That's the first word that comes to mind after having immersed myself in the Nintendo Wii conferences. This word fills me with feelings of both comfort and worry.
One of the hot topics to come out of the events of the past two days is the $250 price tag. I don't necessarily fault Nintendo, but color me surprised. I had expected something more in line with $230 (Wii Sports included coincidentally).
Here's how I think Nintendo should have ideally handled the Wii pricing. Begin with a plain, stripped-down $150 Wii console (no games, no controllers). The idea here is to have customers "build" their Wii around how they intend to use it. Here's a few examples of how someone could manufacture their most favored form of fun.
$170 :: Wii console, Classic Controller
$210 :: Wii console, Wii Remote and Nunchaku
$330 :: Wii console, Four Wii Remotes
$210 :: Wii console, Wii Remote, Zapper Light-Gun
$230 :: Wii console, Wii Remote and Nunchaku, Classic Controller
It would be about choice - the customer starts with the console and selects the extras from the shelf. This route would also help to remove the price barrier that is impeding this industry. Unfortunately, I think Nintendo failed to accomplish this with its $250 bundle price (and with the $60 required to buy each extra Wii remote/nunchaku combo). This is my number one worry.
Although, hardware is just one piece of the story. One of the most promising news bits is the revelation of the Wii Channels. These include the News Channel, Weather Channel, etc. It is the primary reason the word "brave" comes to mind. Nintendo is basically waging war with the likes of Microsoft, Apple, Google, and Yahoo with the type of software it intends to offer on Wii Channels. That's brave. Will Nintendo find success? I think it will depend upon how appealing and intuitive the applications are but also on the amount Nintendo charges for each Wii Channel. This is my second worry.
Then there is the Virtual Console to consider. I think $5 for an NES game is a bargain compared to the $20 asking price of NES remakes on Game Boy Advance. Still, I hope Nintendo will offer players a bonus for buying new games or peripherals. For example, for every new Wii game you purchase, you'll receive 500 Virtual Console points. It would go a long way to giving back to devoted fans who consistently pay full price for a game. Not that Nintendo necessarily owes us anything, but it would show the company cares. This is my third worry.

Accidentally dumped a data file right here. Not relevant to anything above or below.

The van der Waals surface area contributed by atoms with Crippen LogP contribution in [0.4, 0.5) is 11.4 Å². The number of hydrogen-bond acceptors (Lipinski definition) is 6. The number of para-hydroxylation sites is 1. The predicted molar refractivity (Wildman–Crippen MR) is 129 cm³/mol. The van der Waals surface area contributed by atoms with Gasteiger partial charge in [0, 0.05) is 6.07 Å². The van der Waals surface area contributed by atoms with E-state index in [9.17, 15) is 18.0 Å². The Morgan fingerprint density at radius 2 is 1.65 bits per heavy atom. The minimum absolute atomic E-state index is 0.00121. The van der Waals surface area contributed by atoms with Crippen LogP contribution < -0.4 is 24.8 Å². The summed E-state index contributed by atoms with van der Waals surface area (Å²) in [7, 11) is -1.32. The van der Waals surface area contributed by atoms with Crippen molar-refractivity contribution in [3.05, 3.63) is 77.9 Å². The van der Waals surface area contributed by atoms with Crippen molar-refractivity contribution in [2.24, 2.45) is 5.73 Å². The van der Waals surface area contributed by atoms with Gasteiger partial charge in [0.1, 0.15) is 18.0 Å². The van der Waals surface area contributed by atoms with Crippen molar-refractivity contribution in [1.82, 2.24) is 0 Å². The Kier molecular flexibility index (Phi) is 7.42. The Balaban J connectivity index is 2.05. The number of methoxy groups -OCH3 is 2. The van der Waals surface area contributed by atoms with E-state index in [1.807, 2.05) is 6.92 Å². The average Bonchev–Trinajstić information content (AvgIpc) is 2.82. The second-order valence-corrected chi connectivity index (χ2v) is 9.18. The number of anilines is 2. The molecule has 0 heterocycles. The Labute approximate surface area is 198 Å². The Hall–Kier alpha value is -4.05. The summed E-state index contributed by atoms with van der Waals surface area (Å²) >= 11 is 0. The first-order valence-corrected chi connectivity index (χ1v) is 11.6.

Finally, there are the games. Content is ultimately the potion that will give Wii its mojo. Fortunately, I don't think Nintendo has anything to worry about. Nintendo brought it in a big way. Impressed, sums up my feelings. Scuba diving, cooking, bowling -- it's all there. And that's just the beginning for new styles of play. Traditional games are also well represented. Zelda is irresistible. Smash Bros. Brawl and Super Mario Galaxy are also on the horizon. The Metroid Prime 3 delay is perhaps my only complaint. I hope this means Retro Studios will implement an online feature of some sort. Overall, I'm comforted by the content shown. And for Nintendo's sake, this is likely the one thing that will decide its fortunes in the next-gen arena.
Nintendo, if you're reading this, there's one final thing I'd like you to ponder. History has shown that the bigger a company grows and more fans it attracts, so too does the size of its anti-fanbase. A current example of this in the gaming industry is Sony with its high-priced, unnecessary-featured PlayStation 3. Another good example is Nintendo during the NES and SNES generation. Put simply, companies become arrogant and take their customers for granted. Customers can build a company up and tear it down just as quickly. When Nintendo becomes the leader of this industry again, what can be done to show your customers you appreciate them?
I believe you will dominate this coming generation of games. Have you learned from the past? This is my final worry. Please, don't let it go to your head.
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